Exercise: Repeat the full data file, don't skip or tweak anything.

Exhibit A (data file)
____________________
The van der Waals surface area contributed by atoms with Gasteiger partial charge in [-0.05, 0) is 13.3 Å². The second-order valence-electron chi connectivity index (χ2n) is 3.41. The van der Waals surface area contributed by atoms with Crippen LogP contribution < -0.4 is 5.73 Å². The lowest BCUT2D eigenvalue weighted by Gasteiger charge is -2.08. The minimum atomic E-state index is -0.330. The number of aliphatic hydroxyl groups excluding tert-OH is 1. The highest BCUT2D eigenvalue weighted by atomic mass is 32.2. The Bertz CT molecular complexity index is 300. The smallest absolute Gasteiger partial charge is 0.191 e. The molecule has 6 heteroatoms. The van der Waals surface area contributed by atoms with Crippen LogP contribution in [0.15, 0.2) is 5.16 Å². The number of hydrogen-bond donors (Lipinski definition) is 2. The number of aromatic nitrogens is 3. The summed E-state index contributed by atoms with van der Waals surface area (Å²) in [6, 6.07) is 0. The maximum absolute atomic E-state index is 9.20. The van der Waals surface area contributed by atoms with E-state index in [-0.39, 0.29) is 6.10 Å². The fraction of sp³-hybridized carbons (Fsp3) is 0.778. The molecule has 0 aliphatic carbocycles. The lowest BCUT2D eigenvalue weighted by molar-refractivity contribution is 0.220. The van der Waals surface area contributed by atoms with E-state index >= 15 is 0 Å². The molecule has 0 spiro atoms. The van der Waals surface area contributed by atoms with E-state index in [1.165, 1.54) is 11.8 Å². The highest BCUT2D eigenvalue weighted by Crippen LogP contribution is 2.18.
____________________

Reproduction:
The van der Waals surface area contributed by atoms with Gasteiger partial charge in [-0.05, 0) is 13.3 Å². The second-order valence-electron chi connectivity index (χ2n) is 3.41. The van der Waals surface area contributed by atoms with Crippen LogP contribution < -0.4 is 5.73 Å². The lowest BCUT2D eigenvalue weighted by Gasteiger charge is -2.08. The minimum atomic E-state index is -0.330. The number of aliphatic hydroxyl groups excluding tert-OH is 1. The highest BCUT2D eigenvalue weighted by atomic mass is 32.2. The Bertz CT molecular complexity index is 300. The smallest absolute Gasteiger partial charge is 0.191 e. The molecule has 6 heteroatoms. The van der Waals surface area contributed by atoms with Crippen LogP contribution in [0.15, 0.2) is 5.16 Å². The number of hydrogen-bond donors (Lipinski definition) is 2. The number of aromatic nitrogens is 3. The summed E-state index contributed by atoms with van der Waals surface area (Å²) in [6, 6.07) is 0. The maximum absolute atomic E-state index is 9.20. The van der Waals surface area contributed by atoms with E-state index in [-0.39, 0.29) is 6.10 Å². The fraction of sp³-hybridized carbons (Fsp3) is 0.778. The molecule has 0 aliphatic carbocycles. The lowest BCUT2D eigenvalue weighted by molar-refractivity contribution is 0.220. The van der Waals surface area contributed by atoms with E-state index >= 15 is 0 Å². The molecule has 0 spiro atoms. The van der Waals surface area contributed by atoms with E-state index in [1.165, 1.54) is 11.8 Å². The highest BCUT2D eigenvalue weighted by Crippen LogP contribution is 2.18.